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MUSD: Waiting for Hollywood
Manteca Unified School District Superintendent Jason Messer talks about his Parker pen collection. - photo by HIME ROMERO/The Bulletin
There are 23,400 students on 30 campuses in the Manteca Unified School District.

Even so, Jason Messer as superintendent is aware of five Sequoia School eighth graders who, teachers and the principal have identified, are at risk of dropping out of school eventually.

Messer sees his role as providing whatever support he can in the way of district resources to prevent that from happening in the next few years.

He is not satisfied with Manteca’s dropout rate that is just under 4 percent. The national average dropout rate is 4.4 percent. Statewide it is 20.1 percent.

Contrast that with Stockton Unified where the dropout rate is 17.7 percent.

In Stockton it is an issue of trying to simply identify who the dropouts are. In Manteca Unified, it has gotten to the point where they are keying in on struggling kids who are at risk of dropping out and trying to find ways to work with them to keep them in school.

The state is tackling the drop-out issue as if all school districts in California are at the double-digit level even though many, like Manteca Unified, have moved beyond the basic issues and are trying to fine tune efforts to cut the dropout rate as close to zero as possible.

It is one example of the fallacy of a one-size-fits-all approach that the state has taken toward school districts since assuming more and more control with passage of Proposition 13 in 1978 that allowed them to attach strings to money that replaced lost local property tax revenue.

It also helps re-enforce a misconception that Messer and many other educators believe exist that public education is failing across-the-board.

“We’re waiting for Hollywood and not Superman to tell the story of public education in Manteca and most schools in California,” Messer said in reference to the motion picture “Waiting for Superman.”

The movie takes the best of private sector education and compares it to the worst in public education.

“We’re waiting for Hollywood to tell our story and compare the best of public education with the best of private education,” Messer added.

Messer referenced polls that show 80 percent of respondents nationwide are satisfied with the education that public schools provide their children.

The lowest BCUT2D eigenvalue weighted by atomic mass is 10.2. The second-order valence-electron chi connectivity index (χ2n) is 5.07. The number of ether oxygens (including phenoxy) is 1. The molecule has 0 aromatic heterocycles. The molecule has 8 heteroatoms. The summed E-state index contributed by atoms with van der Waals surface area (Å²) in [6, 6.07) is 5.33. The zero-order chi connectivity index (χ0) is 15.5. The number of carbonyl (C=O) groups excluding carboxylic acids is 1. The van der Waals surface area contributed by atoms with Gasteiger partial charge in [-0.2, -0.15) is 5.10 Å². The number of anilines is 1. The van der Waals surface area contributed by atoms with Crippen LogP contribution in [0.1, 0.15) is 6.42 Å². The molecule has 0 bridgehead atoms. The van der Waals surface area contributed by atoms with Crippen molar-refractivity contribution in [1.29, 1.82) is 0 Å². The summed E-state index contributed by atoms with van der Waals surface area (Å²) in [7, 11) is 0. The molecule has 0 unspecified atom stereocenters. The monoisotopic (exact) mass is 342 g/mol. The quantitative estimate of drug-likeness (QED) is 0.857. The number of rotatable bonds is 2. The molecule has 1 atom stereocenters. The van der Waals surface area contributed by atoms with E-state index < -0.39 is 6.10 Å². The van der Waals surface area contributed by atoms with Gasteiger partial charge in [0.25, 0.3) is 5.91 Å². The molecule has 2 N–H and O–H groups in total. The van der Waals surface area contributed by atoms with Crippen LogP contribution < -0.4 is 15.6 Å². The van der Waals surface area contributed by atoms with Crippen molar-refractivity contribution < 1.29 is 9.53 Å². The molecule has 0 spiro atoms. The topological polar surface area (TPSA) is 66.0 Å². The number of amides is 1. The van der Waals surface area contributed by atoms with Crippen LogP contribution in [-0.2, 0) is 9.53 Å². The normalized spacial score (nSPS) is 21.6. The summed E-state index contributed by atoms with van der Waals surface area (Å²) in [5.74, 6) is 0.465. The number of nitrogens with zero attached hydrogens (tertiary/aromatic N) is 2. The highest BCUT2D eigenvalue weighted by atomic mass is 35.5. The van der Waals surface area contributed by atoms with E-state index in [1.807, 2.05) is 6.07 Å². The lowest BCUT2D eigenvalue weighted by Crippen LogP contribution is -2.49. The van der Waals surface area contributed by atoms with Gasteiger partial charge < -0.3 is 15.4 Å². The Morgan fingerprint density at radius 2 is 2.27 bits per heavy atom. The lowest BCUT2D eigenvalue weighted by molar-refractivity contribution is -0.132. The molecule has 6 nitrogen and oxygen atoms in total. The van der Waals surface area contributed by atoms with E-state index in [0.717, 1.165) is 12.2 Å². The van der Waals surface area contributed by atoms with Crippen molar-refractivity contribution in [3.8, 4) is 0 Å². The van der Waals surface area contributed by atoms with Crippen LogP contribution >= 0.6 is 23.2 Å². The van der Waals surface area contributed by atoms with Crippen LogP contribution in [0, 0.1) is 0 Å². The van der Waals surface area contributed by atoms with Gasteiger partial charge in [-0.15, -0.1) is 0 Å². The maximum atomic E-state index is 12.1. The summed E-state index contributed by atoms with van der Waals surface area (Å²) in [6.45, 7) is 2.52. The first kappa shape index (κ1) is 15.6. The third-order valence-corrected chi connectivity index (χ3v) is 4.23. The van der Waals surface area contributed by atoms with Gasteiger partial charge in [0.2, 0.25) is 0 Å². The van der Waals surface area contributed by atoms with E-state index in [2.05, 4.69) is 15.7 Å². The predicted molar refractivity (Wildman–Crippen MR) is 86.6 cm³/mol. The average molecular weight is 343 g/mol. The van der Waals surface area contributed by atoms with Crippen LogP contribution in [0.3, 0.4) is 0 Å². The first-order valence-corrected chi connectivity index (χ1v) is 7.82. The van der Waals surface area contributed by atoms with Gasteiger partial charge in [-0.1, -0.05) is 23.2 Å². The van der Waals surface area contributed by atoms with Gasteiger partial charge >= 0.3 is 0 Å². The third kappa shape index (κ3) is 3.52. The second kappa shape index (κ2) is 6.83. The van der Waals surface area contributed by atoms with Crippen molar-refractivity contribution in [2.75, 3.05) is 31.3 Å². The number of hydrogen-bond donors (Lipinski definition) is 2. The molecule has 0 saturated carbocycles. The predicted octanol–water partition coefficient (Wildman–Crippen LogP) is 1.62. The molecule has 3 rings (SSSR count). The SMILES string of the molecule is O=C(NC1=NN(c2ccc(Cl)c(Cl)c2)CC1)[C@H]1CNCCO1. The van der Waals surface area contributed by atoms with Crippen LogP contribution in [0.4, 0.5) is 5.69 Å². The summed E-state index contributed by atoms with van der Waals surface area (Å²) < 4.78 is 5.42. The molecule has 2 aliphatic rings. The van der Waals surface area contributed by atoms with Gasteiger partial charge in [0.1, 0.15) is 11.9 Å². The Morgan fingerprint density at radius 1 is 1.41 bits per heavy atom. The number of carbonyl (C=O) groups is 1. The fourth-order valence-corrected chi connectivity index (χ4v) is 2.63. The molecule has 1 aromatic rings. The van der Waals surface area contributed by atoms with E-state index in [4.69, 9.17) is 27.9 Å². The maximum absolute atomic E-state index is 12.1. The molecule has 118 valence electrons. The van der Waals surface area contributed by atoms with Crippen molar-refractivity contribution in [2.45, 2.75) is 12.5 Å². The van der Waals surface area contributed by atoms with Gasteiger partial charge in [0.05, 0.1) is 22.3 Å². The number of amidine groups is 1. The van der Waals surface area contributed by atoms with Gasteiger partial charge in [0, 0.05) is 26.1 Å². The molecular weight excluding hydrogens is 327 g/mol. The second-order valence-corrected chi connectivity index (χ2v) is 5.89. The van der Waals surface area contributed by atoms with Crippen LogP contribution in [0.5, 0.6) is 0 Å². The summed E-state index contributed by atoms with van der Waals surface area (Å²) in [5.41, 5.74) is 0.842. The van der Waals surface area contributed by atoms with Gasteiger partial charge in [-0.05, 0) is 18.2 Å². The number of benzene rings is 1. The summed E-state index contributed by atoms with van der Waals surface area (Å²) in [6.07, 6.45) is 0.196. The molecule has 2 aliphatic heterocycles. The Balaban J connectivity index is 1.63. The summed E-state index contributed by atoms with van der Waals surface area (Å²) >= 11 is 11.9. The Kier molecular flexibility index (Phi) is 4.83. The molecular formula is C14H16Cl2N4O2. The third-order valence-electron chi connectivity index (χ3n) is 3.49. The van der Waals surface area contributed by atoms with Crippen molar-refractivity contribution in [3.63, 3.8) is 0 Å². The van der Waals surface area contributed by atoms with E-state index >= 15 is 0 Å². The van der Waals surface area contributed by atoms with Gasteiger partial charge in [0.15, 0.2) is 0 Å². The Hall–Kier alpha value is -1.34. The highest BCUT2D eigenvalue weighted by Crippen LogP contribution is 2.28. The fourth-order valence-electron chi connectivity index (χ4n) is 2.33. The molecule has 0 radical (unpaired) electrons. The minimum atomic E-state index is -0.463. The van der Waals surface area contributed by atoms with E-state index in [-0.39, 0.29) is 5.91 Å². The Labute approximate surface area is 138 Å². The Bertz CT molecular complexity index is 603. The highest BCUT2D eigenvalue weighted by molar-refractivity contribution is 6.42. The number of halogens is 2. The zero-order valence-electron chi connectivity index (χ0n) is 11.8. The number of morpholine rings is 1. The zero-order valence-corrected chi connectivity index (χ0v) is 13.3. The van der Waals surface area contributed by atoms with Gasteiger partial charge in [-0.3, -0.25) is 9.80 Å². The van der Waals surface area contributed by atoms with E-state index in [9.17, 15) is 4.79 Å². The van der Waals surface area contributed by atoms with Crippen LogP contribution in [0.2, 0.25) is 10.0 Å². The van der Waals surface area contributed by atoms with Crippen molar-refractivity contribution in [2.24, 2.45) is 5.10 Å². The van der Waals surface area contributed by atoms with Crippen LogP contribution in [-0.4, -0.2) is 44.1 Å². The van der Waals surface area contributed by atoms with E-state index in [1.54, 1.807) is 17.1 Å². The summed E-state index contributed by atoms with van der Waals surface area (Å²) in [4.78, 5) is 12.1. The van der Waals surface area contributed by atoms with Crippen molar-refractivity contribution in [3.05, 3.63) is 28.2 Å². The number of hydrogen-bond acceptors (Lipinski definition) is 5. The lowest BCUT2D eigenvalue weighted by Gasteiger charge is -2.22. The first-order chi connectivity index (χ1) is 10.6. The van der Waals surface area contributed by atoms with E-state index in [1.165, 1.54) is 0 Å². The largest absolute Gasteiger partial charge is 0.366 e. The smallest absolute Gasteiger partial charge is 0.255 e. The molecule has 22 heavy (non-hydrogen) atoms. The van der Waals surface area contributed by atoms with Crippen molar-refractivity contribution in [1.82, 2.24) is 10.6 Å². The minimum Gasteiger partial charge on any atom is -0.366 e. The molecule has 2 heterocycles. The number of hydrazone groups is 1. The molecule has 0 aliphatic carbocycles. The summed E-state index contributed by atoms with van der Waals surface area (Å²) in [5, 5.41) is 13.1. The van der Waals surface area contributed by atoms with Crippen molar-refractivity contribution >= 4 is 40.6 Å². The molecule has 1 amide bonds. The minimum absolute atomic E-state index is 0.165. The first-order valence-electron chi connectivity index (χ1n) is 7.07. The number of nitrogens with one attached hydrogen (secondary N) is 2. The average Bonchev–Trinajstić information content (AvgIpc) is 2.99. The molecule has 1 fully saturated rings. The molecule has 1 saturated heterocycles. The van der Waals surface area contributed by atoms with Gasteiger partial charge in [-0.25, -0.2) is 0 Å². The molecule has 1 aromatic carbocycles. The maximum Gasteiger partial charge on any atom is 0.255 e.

Messer: Schools
are not failing
Messer noted the state’s one-size-fits-all approach coupled with generalization such as “Waiting for Superman” focuses on are two big ways that the true success story of public education is being missed. While he doesn’t argue that there is room for improvement, he challenges assertions that the system is failing.

Among Manteca Unified bench marks in the past several years that point to making significant headway includes:

• Elevating French Camp School to such a significant level in state test scores that it went from the list of schools at-risk of being forced into what is essentially a mandatory takeover mode from the state to a point students are performing so well that has been weaned off Title I money designed to help struggling schools.

• Manteca Unified school scores show steady growth in the state’s Academic Performance Index until last year when they slipped one point from 751 to 750. The statewide performance target for all public schools is 800 with scores ranging from 200 to 1,000 in the subject areas of language arts.

• All 20 elementary sites received API scores of 738 or above.

• Four out of the five high schools registered API scores of 703 or above.

• Sierra High reached an API score of 750.

• Nine schools met or exceeded their school-wide API growth target.

• Fifteen schools had growth or no loss in their API scores.

• Brock Elliott, George McParland, and Stella Brockman schools have been selected as 2010 Distinguished Elementary Schools due to their academic achievements and for narrowing achievement gaps.

Messer credits Manteca Unified’s success despite budget cuts to three factors: a focused school board, a professional staff that has stepped up to the challenges, and a supportive community.

That is part of the story he believes Hollywood needs to tell.